The blood-retinal barrier

Published on April 27, 2016   18 min
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On this series of lectures on biology of the eye, I will review the blood-retinal barrier, which will go along with this structure, function, and also its relevance to retinal diseases.
Eye disclosures are next.
And then, after, we will go on to the initial experiment that has been done with trypan blue in the brain. And this was repeated by us later on in the retina and choroid. And you can see that trypan blue penetrates in to the lungs and colors the lungs and other tissues of the body like the heart, but does not stain the brain or stains with the retina that you can see on the fourth, down in the picture.
The next slide shows you that the relationship between what I will describe afterwards, as the inner blood-retinal barrier and outer blood-retinal barrier join the endothelial, the relationship between retina and the blood capillary in the capillaries of the retinal vessel and the retinal vessels and in the relationship with retinal pigment epithelium. And you will see that it communicates between these layers and this extracellular fluid within the retina.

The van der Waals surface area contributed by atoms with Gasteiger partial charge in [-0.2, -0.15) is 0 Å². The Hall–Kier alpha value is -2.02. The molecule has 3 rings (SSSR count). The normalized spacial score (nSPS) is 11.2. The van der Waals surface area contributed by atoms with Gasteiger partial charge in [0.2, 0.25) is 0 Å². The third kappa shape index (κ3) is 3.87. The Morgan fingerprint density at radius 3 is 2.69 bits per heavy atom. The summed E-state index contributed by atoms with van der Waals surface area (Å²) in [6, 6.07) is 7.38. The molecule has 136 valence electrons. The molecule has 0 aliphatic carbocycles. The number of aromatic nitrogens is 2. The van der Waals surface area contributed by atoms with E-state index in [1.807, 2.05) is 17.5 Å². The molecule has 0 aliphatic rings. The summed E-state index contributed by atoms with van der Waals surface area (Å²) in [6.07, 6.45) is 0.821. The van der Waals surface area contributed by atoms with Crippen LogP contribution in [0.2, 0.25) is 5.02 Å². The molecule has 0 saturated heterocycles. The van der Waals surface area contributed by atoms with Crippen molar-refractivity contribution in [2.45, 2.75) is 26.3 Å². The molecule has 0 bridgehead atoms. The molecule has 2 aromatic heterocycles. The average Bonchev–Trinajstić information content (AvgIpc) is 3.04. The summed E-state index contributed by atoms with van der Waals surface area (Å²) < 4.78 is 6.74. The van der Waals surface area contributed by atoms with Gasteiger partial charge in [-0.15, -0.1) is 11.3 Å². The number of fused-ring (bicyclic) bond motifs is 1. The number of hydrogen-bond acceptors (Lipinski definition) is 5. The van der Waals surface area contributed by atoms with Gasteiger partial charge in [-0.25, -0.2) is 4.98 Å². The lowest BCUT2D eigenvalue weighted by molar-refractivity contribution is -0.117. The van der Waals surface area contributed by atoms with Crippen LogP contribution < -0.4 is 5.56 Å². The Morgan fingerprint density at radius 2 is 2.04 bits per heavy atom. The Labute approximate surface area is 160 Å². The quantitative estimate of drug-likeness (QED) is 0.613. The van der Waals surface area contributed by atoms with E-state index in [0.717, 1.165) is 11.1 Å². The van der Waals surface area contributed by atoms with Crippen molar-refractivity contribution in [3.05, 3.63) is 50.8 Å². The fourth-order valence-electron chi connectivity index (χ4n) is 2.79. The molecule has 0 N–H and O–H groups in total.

We, at that time in initial studies, in first studies were done in '66, '67, we showed there was an efflux outflow of, by active transport from organic anions like fluorescein, out of the vitreous in to the retina, involving the retinal pigment epithelial and the retinal vessels.